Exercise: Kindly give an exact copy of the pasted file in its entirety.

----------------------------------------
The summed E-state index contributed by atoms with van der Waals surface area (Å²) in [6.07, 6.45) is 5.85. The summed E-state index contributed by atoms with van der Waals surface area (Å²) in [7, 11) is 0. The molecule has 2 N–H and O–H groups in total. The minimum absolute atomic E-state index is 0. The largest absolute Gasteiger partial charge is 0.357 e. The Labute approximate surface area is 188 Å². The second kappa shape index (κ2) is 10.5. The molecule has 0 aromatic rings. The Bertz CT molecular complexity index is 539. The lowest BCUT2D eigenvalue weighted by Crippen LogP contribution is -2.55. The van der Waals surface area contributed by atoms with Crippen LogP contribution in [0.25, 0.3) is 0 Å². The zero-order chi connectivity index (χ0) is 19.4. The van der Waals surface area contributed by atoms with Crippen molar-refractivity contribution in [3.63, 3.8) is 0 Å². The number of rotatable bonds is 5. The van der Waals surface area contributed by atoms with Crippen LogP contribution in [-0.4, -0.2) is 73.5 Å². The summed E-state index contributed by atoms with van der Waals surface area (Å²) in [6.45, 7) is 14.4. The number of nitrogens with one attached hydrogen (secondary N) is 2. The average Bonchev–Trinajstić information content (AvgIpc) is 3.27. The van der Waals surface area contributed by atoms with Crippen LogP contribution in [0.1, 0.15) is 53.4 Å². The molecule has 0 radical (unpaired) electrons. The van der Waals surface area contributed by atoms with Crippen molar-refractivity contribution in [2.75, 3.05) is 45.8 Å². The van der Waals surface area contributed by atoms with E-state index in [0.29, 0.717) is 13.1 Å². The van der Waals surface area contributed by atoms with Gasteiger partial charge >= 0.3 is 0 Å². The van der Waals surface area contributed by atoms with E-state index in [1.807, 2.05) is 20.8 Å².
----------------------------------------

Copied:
The summed E-state index contributed by atoms with van der Waals surface area (Å²) in [6.07, 6.45) is 5.85. The summed E-state index contributed by atoms with van der Waals surface area (Å²) in [7, 11) is 0. The molecule has 2 N–H and O–H groups in total. The minimum absolute atomic E-state index is 0. The largest absolute Gasteiger partial charge is 0.357 e. The Labute approximate surface area is 188 Å². The second kappa shape index (κ2) is 10.5. The molecule has 0 aromatic rings. The Bertz CT molecular complexity index is 539. The lowest BCUT2D eigenvalue weighted by Crippen LogP contribution is -2.55. The van der Waals surface area contributed by atoms with Crippen LogP contribution in [0.25, 0.3) is 0 Å². The zero-order chi connectivity index (χ0) is 19.4. The van der Waals surface area contributed by atoms with Crippen molar-refractivity contribution in [3.63, 3.8) is 0 Å². The number of rotatable bonds is 5. The van der Waals surface area contributed by atoms with Crippen LogP contribution in [-0.4, -0.2) is 73.5 Å². The summed E-state index contributed by atoms with van der Waals surface area (Å²) in [6.45, 7) is 14.4. The number of nitrogens with one attached hydrogen (secondary N) is 2. The average Bonchev–Trinajstić information content (AvgIpc) is 3.27. The van der Waals surface area contributed by atoms with Crippen LogP contribution in [0.1, 0.15) is 53.4 Å². The molecule has 0 radical (unpaired) electrons. The van der Waals surface area contributed by atoms with Crippen molar-refractivity contribution in [2.75, 3.05) is 45.8 Å². The van der Waals surface area contributed by atoms with E-state index in [0.29, 0.717) is 13.1 Å². The van der Waals surface area contributed by atoms with Gasteiger partial charge >= 0.3 is 0 Å². The van der Waals surface area contributed by atoms with E-state index in [1.807, 2.05) is 20.8 Å².